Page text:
Homebrew Adventures: A retrospective

Note: This is part one of two.

This is a post I’ve been meaning to write for some time, discussing two of my (somewhat) recent homebrews to point out how a couple experiments have turned out. This month marks my one-year anniversary (brewiversary?) since I started homebrewing and through the first year I created a dozen batches. I’m currently on hiatus as I try to clear out space from all the bottles I’ve saved up, but there are lots of great recipes I have in mind on the horizon.

In the coming days, I want to share details on two of my brews, one perfect for summer and one ideal for the fall:

  • Watermelon wheat
  • Beer-cider hybrid

Do these pique your interest? Hit the jump to find out some general details that should interest homebrewers and non-homebrewers alike.

We start with the watermelon wheat, for which I used a standard wheat recipe with ingredients from Austin Homebrew Supply. Since I brew with extract, I steeped with eight ounces of 2-row, eight ounces of white wheat and four ounces of Crystal 20L. I used six pounds of wheat dry extract.

My watermelon wheat recently came up in conversation with Nick over at Drink. Blog. Repeat. after his review of 21st Amendment’s Hell or High Watermelon. That beer was actually the catalyst for my decision to make my homebrew because I didn’t think there was nearly enough watermelon flavor – something I know sets me apart since my palate enjoys big, bold beers.

All my watermelon wheat bottles have been highly carbonated, a combination of Safebrew’s wheat yeast and lots of residual sugars from triple-watermelon brewing my beer. (More details on the beer below)

Here’s how I used the fruit:

  1. I squeezed 1.25 gallons of watermelon juice from fresh watermelons the morning of brew day. I added it with 10 minutes left in the boil.
  2. In secondary, I added about a pound of watermelon pulp in an attempt to give the beer some fleshy fruit characteristics.
  3. With a few days left before bottling, I added somewhere between .5 and .75 gallons of more watermelon juice, also which I squeezed myself.

For my hops, I used one ounce of Hallertauer – .5 ounces for bittering at the start of my 60-minute boil and .25 at 15 and 5 minutes, respectively, for aroma and flavor. I’ve used this hop in all my wheat beers because I don’t want too much hop flavor to be too present and I find the general floral aroma of Hallertauer to pair ideally with fruit.

Now that the beer has bottle conditioned for a few months, it’s reached a pretty perfect medium. Whereas in Hell or High Watermelon you’ll get traces of fruit and lots of smooth wheat flavor, my brew is all watermelon-forward, but not so much it’s sweet like candy. Granted, I’ve been told by different people that the beer either doesn’t have enough watermelon, too much or just the right amount. Different strokes for different folks.

The high carbonation does do the beer a great service, allowing for the fruit flavor to literally tingle your tongue. It cleanses your taste buds slightly while letting some of the fruit linger on each sip.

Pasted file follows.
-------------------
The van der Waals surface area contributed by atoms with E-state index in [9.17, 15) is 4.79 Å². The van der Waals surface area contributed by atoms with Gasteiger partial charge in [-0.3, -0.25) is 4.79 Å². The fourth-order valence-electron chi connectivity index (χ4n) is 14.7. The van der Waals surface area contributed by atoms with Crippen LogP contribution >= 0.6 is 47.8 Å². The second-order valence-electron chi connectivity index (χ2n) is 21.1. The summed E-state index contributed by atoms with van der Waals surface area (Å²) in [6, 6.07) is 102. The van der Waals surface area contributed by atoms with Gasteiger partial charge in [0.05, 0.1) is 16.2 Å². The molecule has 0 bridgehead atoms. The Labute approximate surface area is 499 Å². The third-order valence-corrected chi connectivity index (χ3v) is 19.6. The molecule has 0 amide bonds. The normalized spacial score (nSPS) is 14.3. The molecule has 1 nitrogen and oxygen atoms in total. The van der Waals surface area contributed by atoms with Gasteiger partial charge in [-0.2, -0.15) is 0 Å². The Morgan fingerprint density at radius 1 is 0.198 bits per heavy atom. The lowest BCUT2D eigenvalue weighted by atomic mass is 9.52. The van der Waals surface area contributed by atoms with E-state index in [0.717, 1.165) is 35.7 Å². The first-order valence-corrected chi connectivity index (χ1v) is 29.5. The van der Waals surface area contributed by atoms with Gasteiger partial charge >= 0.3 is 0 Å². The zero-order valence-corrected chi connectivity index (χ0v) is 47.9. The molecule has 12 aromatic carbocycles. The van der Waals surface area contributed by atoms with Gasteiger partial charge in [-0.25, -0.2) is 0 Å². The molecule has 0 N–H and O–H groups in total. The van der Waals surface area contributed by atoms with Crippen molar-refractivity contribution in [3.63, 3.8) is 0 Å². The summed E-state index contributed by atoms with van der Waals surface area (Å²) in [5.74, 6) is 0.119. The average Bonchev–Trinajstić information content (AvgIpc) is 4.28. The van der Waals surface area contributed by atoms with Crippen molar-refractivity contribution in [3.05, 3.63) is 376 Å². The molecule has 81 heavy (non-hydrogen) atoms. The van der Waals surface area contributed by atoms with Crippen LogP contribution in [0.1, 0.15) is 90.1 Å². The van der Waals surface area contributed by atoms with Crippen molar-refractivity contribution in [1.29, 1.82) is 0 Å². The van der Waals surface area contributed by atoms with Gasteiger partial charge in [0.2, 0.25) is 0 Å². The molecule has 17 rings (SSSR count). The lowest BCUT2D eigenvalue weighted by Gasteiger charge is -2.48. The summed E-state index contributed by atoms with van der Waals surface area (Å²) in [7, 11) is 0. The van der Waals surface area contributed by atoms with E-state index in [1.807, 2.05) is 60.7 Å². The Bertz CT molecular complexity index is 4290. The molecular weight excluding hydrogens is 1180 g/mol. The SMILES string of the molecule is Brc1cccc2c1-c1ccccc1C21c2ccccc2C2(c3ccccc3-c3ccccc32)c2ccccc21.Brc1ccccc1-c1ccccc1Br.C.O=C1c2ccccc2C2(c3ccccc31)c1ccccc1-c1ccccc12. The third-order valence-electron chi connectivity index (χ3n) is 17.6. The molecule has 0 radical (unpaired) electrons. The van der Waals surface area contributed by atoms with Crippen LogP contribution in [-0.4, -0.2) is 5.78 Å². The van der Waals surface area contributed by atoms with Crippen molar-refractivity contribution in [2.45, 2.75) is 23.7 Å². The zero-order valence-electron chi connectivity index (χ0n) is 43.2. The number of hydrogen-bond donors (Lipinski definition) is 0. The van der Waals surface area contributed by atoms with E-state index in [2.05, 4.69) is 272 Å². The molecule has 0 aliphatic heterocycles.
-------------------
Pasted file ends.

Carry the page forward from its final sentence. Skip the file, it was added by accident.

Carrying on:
If you’ve got any questions about the beer, feel free to ask below. I hope to post about my beer-cider hybrid this week.

Watermelon wheat stats:

  • Malt: 2-row, white wheat, crystal 20L
  • Hops: Hallertau
  • Adjuncts: watermelon, honey
  • ABV: 7 percent

Bonus stats for fellow homebrewers:
OG: 1.064
FG: 1.010
Watermelon juice OG: 1.034 (This was fun – I wanted to see what it might be like if I ever brewed a beer solely using watermelon juice)

8 thoughts on “Homebrew Adventures: A retrospective

  1. That sounds like a very refreshing summer beer. Can you drink a few of them or is the watermelon too much for that?

    I was surprised by how much watermelon juice you used. Out of interest, how many melons did you need?

  2. I had no problem drinking a couple in a row. My goal was to make something ideal for the warm months and I think this hit it on the head. Perfect for barbecues and sitting on the beach or at a park, if you ask me.

    In all, I ended up using 3.5 watermelons. While I was doing research there didn’t seem to be a strong consensus as to what a “correct” amount would be. Lots of people used artificial flavoring or even melted watermelon candy in the boil. If you add juice after primary fermentation, you don’t even have to worry about boiling it because the alcohol would knock out and nasties anyway.

    If I had the means, I’d split a batch and do two or three fermentations with different amounts of watermelon juice to get a better idea.

  3. I might try your watermelon recipe. When you added the watermelon pulp to the secondary, did you boil it or anything like that, or just throw it in like you would hops when dry-hopping?

    1. It’s certainly a fun recipe to make – the only warning I offer is to add watermelon to taste (or what you think will be sufficient). What constitutes a “good” amount of watermelon is so subjective!

      After I squeezed the juice from the watermelon, I set aside the pulp in a good, sanitized freezer bag and popped it in my freezer. I just sprayed some Star San in the bag and swished if around before putting the pulp in. That process broke down the cell walls of the fruit, making it easier for the beer to soak up some of its flavor. I defrosted the pulp by letting it sit in my fridge for 24 hours before putting it in the carboy.

      If/when I do this recipe again, I’d probably use less pulp than I did before. I don’t know the exact amount, but I’d say maybe anywhere from .25 to .5 pounds would be fine. It’s all experimentation, after all.

      Feel free to drop me an email if you’d like to discuss further. It’s on the “About” page.

      Cheers and happy Thanksgiving!

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